Home sellers have been in heaven these past couple of years, awash in bidding wars that have pushed property prices sky-high. But at long last, the tables are starting to turn.
In short, rising interest rates, rampant inflation, and the threat of recession are causing America’s red-hot seller’s market to level off as a growing number of buyers just give up. Real estate inventory is rising as homes linger on the market. Home sellers who’ve been wallowing in excess are no longer invulnerable, or able to subject buyers to their every whim.
“For the last couple of years, the media has been filled with stories about how crazy the market is,” says Josh Judge, an agent with Berkshire Hathaway HomeServices Verani Realty in New Hampshire. “Because of this, home sellers now believe they can sell for practically any price and in any condition. While this may have been partly true before, recently things have begun to change.”
In other words, home sellers may now see that their lofty expectations are overblown, and that many of the habits they’ve become accustomed to in a hot seller’s market could be downright deadly for a home sale today.
Are you guilty? Check this list of home seller sins below to keep your most maleficent misdeeds in check.
“Greed is alive and well in Birmingham, AL,” says Alison Smith Jones. “As a former real estate agent, I like to keep up with the housing market in the area, so I am regularly checking out homes online, especially if they are located near our house. One in particular has been on the market for seven years—at the listing price of $4 million!”
It doesn’t take an analyst to figure out that if the home were priced right, it would have sold by now. But no, these sellers have fallen prey to this most classic home-selling sin of all.
“The owners obviously believe that their home is one in a million, and they will not deviate from $4 million,” Smith Jones says.
Only time will tell exactly how long these sellers hold on to that hope, and the house.
“I recently viewed a home with some buyer clients in which the owners thoroughly embraced the concept of not needing to lift a finger,” says Judge. “Not only were some basic home fixes in obvious need, but the seller didn’t even bother to do basic cleanup before we took our tour. There was food out on the kitchen island, dirty clothes hanging from most of their bedroom furniture, and socks and bras strewn about the floor in the primary bath. It was as if we dropped by unexpected.”
Judge’s buyers obviously did not make an offer. In fact, no one did, until the sellers decided to make a decent effort to clean the place up.
“Now, you have to put at least a little bit of elbow grease into the process,” Judge notes.
Many home sellers have likely heard (or seen online) what their neighbors sold their homes for and thought, “If they can get that for their home, I bet I can get at least that much for mine!” But keeping up with the Joneses in this way might not be realistic right now.
“Envy of a neighbor who sold for a high price can lead to disastrous results when selling your own home,” warns Cliff Freeman of The Cliff Freeman Group, brokered by eXp Realty, in Prosper, TX. “Remember, home sales start with emotions but end with logic. The emotional decision to price your home based solely on what your neighbors sold for—without logically taking into account timing, condition, size, location, and other factors—will increase the risk of mispricing.”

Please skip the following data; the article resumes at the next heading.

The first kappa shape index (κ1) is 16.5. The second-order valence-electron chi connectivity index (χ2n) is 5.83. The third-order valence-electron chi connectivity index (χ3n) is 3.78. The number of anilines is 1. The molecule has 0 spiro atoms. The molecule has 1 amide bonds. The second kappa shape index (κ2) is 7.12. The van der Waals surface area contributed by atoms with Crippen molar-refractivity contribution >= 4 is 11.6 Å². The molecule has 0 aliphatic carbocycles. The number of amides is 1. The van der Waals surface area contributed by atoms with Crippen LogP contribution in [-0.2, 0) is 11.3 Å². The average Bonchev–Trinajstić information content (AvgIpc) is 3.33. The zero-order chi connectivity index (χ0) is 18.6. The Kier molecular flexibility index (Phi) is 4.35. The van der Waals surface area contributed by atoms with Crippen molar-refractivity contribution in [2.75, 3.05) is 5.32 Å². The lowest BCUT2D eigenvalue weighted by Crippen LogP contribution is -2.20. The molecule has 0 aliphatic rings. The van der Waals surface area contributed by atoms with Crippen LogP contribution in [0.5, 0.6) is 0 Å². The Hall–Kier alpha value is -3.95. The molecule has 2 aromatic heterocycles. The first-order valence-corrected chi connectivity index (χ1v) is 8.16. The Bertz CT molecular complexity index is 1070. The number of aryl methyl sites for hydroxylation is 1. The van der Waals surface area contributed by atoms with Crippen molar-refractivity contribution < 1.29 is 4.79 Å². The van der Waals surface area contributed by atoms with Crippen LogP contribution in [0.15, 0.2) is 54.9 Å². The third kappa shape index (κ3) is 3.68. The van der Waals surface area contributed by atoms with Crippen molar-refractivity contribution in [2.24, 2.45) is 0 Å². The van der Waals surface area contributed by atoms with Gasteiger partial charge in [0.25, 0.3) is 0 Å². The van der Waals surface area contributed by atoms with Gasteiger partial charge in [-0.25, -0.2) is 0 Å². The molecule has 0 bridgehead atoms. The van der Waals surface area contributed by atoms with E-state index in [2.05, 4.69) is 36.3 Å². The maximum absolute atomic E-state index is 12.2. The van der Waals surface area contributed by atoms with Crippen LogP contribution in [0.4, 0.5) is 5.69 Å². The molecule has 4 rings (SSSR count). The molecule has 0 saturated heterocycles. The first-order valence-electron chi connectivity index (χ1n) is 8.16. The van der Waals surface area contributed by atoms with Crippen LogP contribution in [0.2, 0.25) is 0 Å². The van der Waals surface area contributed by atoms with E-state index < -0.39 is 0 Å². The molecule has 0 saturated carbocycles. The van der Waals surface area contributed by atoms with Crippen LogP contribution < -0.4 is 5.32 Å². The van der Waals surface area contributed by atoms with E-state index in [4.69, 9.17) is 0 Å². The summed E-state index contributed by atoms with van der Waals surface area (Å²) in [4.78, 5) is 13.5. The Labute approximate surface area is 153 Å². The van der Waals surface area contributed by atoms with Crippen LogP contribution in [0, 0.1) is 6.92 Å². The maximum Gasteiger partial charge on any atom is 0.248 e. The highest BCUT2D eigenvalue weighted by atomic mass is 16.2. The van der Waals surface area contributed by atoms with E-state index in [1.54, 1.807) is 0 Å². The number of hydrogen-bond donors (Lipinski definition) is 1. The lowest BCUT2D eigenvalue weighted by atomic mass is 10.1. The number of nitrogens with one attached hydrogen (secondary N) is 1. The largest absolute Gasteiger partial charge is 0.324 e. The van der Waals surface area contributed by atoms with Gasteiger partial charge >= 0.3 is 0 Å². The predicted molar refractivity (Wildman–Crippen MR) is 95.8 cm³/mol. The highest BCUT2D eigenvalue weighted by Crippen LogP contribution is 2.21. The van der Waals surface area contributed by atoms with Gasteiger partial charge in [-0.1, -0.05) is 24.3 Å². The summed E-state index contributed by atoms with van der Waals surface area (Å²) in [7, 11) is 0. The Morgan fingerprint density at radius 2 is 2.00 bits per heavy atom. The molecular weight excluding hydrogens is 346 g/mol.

The result: “This, in turn, could cause you significant financial losses as your listing sits on the market with little activity and no offers,” says Freeman. “Now that the market has hit an inflection point, pricing your home correctly can mean the difference between a fast sale at a top-of-market price and an expired listing that may require a significant price reduction to reintroduce it into the market.”
Bottom line: Don’t allow your desire to top your neighbors to lead you astray.
Proud home sellers might presume their house is perfect as is—and pooh-pooh any suggestions by their agent. This is exactly what happened to Bobby Trendy, a real estate agent with Engel & Völkers Beverly Hills, who once had a client who insisted on keeping their home awash in the color beige, which was awfully hot in the 1990s—but looks horrifically dated today.
“As agents, we know what sells, and it’s not ’90s beige,” he declares. “Always listen to your agent!”
Indeed, the heady days of this heated market have induced some sellers to demand more, more, more! And sometimes they got more than was good for them, according to Smith Jones, who recalls a buyer client who was one of 14 offers on the table, all at full price or above.
But alas, 14 offers weren’t enough for these sellers. They kept the bidding open one more week in an attempt to get a “better” offer—and that offer never came.
By the time the sellers circled back to the original 14, most had disappeared, leaving Smith Jones’ buyer the best one standing. She got the house.
Strong emotions rarely prevail in a real estate transaction, yet Tania Jhayem of Signature Real Estate Group in Las Vegas recently had clients who let anger get the best of them when a buyer asked them to cover some of the closing costs. How dare they! Indignant, the sellers turned down this offer and accepted another one at a far lower price.
“They left thousands of dollars on the table just because they were angry,” recalled Jhayem.
Clearly, lashing out can lead sellers down a dark path.
Jhayem has also seen a number of instances where home sellers fall in love with a new home before they’ve sold their current abode—which rarely ends well. In one case, her clients accepted an offer on their current home well below what that home was truly worth, all so they could move out and into their highly desired new digs.
As Jhayem asserts, “patience and delayed gratification”would definitely have served these sellers better.